It’s a controversial show, that Spring Awakening, a rock musical teeming with teenage sex and the troubles that come with growing up. Though two of the protagonists in the musical are male, it was the women who walked away with the Contemporary Theatre of Boston College’s production, unapologetically yanking on our heartstrings with their wrenching performances.
Set in Germany in 1891, Spring Awakening follows three teenagers and their friends as they attempt to navigate their way through puberty. The play, directed by Kasey Brown, A&S ’12, opens with the spotlight on Wendla (Tory Berner, A&S ’14) as she sings “Mama Who Bore Me,” a lilting number that relies purely on the vocalist’s voice for support. Berner’s voice more than does the trick. Hers is a sweet-sounding delight that frequently crackles with raw emotion, little flutters of smokiness that elicit goosebumps. When she finds herself falling in love for the first time (“The Word Of Your Body”), Wendla melts into her suitor, allowing herself to be completely consumed by sensation. At this moment, Berner transcends the original Wendla (Lea Michele, now of Glee fame) in the role-lovely and heartbreaking at the same time, she becomes so entirely relatable with one fell swoop of the chorus. Berner’s energized performance anchored the show in reality, a feat not easy for a character meant to be a teenaged girl.
Her male counterpart is Melchior, played with a steely-eyed intensity by Alex Olivieri, A&S ’12. Melchior, a dedicated student who is the top of his class and is one of the most well-respected teenagers in town, slowly unpeels like an onion as the show progresses. It is a transformation that would otherwise be impossible if not for Olivieri’s fine work, complete with furtive glances at the audience that expose a crack in his otherwise finely tuned exterior. The wracking sobs he unleashes at the end of Act II prove that Melchior’s awakening is complete.
There’s no getting around the fact that Spring Awakening is a visceral show, which is why the frequent sound issues that plagued the first act severely detracted from any sympathizing the audience might have done. Through no fault of the performers, who were tasked with removing their concealed microphones at key moments in the show, the speakers popped with feedback whenever Moritz (Tom Mezger, A&S ’14) ripped into one of his several songs. It was a shame that his first-act numbers were lost to technical errors, but at the same time, it helped Mezger maintain an air of anonymity that lent itself nicely to his story arc in the second act. As a student, Moritz struggles in school due to nightmares that keep him awake all night. When Melchior offers to write a guide to puberty for Moritz, it only confuses him more. The audience is left struggling, as is Moritz, to understand the thoughts racing through his head, leaving us just as confused as he by the time he arrives at his pivotal song, “I Don’t Do Sadness.”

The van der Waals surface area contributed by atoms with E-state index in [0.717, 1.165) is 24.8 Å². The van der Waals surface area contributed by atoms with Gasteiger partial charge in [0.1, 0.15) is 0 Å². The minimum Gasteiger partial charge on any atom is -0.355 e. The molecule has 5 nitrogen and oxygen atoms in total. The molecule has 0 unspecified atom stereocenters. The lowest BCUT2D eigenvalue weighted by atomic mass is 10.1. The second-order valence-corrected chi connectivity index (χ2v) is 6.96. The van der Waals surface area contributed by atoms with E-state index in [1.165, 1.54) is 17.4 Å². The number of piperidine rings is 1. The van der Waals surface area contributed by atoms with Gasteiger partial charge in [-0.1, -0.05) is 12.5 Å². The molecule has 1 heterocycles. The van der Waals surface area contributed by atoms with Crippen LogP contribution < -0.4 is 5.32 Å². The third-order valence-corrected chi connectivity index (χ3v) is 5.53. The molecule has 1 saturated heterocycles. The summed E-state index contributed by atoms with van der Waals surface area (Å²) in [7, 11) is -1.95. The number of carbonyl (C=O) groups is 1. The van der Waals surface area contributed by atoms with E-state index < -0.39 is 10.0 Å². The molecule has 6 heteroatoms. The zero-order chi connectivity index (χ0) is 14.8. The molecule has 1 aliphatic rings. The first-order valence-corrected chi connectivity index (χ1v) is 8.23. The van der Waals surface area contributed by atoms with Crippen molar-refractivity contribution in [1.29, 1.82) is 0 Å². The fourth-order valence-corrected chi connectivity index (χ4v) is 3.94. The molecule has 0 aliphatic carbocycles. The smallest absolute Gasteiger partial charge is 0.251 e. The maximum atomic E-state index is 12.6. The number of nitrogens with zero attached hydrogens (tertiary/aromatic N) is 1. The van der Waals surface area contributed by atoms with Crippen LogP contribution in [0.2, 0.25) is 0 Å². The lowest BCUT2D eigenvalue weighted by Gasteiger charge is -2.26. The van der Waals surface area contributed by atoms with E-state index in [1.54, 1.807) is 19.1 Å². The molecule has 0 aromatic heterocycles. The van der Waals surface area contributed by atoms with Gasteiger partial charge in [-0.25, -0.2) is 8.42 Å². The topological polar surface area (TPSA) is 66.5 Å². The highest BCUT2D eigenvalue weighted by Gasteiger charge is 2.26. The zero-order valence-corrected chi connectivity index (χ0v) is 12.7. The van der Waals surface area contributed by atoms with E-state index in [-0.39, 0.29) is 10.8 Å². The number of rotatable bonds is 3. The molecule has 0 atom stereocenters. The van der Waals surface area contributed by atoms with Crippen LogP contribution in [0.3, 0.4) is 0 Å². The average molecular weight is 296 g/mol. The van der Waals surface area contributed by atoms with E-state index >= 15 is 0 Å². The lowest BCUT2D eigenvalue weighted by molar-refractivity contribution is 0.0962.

Audiences surely rejoiced at the lack of sound issues in Act II, if only because it allowed everyone to soak in every moment of Lili Chasen’s (A&S ’15) masterful and assured performance as Ilse. Though only onstage for a frustratingly short amount of time, Chasen bursts into the musical with a perplexing backstory and a joyful disposition. “Walk me as far as my house?” she asks Moritz, the undertones of sorrow at knowing that he won’t bubbling underneath her optimistic tone. When she sings “Blue Wind,” her voice heaves with maturity. It’s a husky instrument that serves the song perfectly, fluttering with heartache and the truth of a reality less cozy than expected. Perhaps it was good that audiences only caught a glimpse of Chasen in Awakening, if only to serve as a preview for assuredly bigger and brighter things to come for the compelling actress.
Awakening’s plot takes on many sub-stories as well, like rape and incest (“The Dark I Know Well,” sung beautifully by its soloist, Monica Lynn Wright, A&S ’14, who deserves a much larger part in whatever she moves onto next) and homosexuality. Throughout the show, the plot is secured in actuality by the two adult roles, Adult Man (Korey McIsaac, A&S ’12) and Adult Woman (Maggie Kearnan, A&S ’14). Kearnan proved especially captivating, able to switch in the blink of an eye from a strict headmistress to a sympathetic mother-hers is a talent that must be watched in the years to come.
The musical’s crowning number comes in “Totally F-ed,” a number that incorporates every cast member in an anthem of teenage rebellion and frustration that electrified the Bonn Studio Theatre’s crowds. It was a fitting bookend to the first act’s “The Bitch of Living.” The cast’s harmony and sheer unbridled enthusiasm spoke more about the joys and pitfalls of the teenage years than the musical’s book ever could.